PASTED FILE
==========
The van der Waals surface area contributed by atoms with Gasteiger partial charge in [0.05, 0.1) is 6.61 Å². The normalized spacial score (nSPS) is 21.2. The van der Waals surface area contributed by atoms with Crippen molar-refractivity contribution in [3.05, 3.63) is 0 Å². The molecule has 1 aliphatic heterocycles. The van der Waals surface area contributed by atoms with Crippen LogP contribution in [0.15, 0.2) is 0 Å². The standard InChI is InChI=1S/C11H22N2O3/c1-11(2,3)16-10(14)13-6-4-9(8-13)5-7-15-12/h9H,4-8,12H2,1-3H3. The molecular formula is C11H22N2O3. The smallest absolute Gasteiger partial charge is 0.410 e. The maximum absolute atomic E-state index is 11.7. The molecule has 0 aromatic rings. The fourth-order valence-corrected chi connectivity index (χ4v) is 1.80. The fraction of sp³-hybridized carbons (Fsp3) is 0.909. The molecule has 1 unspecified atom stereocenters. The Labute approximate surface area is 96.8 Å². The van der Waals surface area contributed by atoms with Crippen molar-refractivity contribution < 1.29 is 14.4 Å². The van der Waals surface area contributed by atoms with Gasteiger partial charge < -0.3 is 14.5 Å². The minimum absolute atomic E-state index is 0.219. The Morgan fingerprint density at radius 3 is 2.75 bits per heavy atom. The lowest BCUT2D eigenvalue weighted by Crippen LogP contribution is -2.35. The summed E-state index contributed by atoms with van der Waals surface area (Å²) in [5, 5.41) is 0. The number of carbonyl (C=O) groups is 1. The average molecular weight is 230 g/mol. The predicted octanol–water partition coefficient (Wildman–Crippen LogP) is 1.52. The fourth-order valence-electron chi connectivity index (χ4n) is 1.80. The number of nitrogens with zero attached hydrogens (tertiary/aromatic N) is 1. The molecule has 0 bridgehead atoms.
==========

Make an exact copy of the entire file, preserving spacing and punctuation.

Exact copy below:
The van der Waals surface area contributed by atoms with Gasteiger partial charge in [0.05, 0.1) is 6.61 Å². The normalized spacial score (nSPS) is 21.2. The van der Waals surface area contributed by atoms with Crippen molar-refractivity contribution in [3.05, 3.63) is 0 Å². The molecule has 1 aliphatic heterocycles. The van der Waals surface area contributed by atoms with Crippen LogP contribution in [0.15, 0.2) is 0 Å². The standard InChI is InChI=1S/C11H22N2O3/c1-11(2,3)16-10(14)13-6-4-9(8-13)5-7-15-12/h9H,4-8,12H2,1-3H3. The molecular formula is C11H22N2O3. The smallest absolute Gasteiger partial charge is 0.410 e. The maximum absolute atomic E-state index is 11.7. The molecule has 0 aromatic rings. The fourth-order valence-corrected chi connectivity index (χ4v) is 1.80. The fraction of sp³-hybridized carbons (Fsp3) is 0.909. The molecule has 1 unspecified atom stereocenters. The Labute approximate surface area is 96.8 Å². The van der Waals surface area contributed by atoms with Crippen molar-refractivity contribution < 1.29 is 14.4 Å². The van der Waals surface area contributed by atoms with Gasteiger partial charge < -0.3 is 14.5 Å². The minimum absolute atomic E-state index is 0.219. The Morgan fingerprint density at radius 3 is 2.75 bits per heavy atom. The lowest BCUT2D eigenvalue weighted by Crippen LogP contribution is -2.35. The summed E-state index contributed by atoms with van der Waals surface area (Å²) in [5, 5.41) is 0. The number of carbonyl (C=O) groups is 1. The average molecular weight is 230 g/mol. The predicted octanol–water partition coefficient (Wildman–Crippen LogP) is 1.52. The fourth-order valence-electron chi connectivity index (χ4n) is 1.80. The number of nitrogens with zero attached hydrogens (tertiary/aromatic N) is 1. The molecule has 0 bridgehead atoms.